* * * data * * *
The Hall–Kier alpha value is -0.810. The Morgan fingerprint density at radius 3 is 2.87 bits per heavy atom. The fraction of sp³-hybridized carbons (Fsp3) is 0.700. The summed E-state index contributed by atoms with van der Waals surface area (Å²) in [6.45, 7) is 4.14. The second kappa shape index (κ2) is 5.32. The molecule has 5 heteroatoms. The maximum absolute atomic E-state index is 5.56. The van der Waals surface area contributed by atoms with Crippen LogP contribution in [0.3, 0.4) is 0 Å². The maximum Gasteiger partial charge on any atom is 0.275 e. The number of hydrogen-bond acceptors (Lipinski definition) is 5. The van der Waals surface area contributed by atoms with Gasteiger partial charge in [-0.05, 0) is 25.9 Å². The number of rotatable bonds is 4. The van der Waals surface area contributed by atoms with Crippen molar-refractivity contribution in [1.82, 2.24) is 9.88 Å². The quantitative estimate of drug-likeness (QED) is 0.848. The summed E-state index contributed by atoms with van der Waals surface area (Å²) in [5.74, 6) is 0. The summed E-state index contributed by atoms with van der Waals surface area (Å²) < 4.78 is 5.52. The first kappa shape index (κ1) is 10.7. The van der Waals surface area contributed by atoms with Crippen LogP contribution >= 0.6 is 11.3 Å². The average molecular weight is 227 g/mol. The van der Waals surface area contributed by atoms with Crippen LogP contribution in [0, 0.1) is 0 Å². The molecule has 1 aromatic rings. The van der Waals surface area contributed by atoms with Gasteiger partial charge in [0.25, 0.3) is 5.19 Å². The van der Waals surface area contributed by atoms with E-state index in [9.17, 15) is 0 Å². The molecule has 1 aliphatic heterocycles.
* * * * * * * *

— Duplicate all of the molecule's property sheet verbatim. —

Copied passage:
The Hall–Kier alpha value is -0.810. The Morgan fingerprint density at radius 3 is 2.87 bits per heavy atom. The fraction of sp³-hybridized carbons (Fsp3) is 0.700. The summed E-state index contributed by atoms with van der Waals surface area (Å²) in [6.45, 7) is 4.14. The second kappa shape index (κ2) is 5.32. The molecule has 5 heteroatoms. The maximum absolute atomic E-state index is 5.56. The van der Waals surface area contributed by atoms with Crippen LogP contribution in [0.3, 0.4) is 0 Å². The maximum Gasteiger partial charge on any atom is 0.275 e. The number of hydrogen-bond acceptors (Lipinski definition) is 5. The van der Waals surface area contributed by atoms with Gasteiger partial charge in [-0.05, 0) is 25.9 Å². The number of rotatable bonds is 4. The van der Waals surface area contributed by atoms with Crippen molar-refractivity contribution in [1.82, 2.24) is 9.88 Å². The quantitative estimate of drug-likeness (QED) is 0.848. The summed E-state index contributed by atoms with van der Waals surface area (Å²) in [5.74, 6) is 0. The summed E-state index contributed by atoms with van der Waals surface area (Å²) < 4.78 is 5.52. The first kappa shape index (κ1) is 10.7. The van der Waals surface area contributed by atoms with Crippen LogP contribution >= 0.6 is 11.3 Å². The average molecular weight is 227 g/mol. The van der Waals surface area contributed by atoms with Crippen LogP contribution in [0, 0.1) is 0 Å². The molecule has 1 aromatic rings. The van der Waals surface area contributed by atoms with Gasteiger partial charge in [0.25, 0.3) is 5.19 Å². The van der Waals surface area contributed by atoms with E-state index in [9.17, 15) is 0 Å². The molecule has 1 aliphatic heterocycles.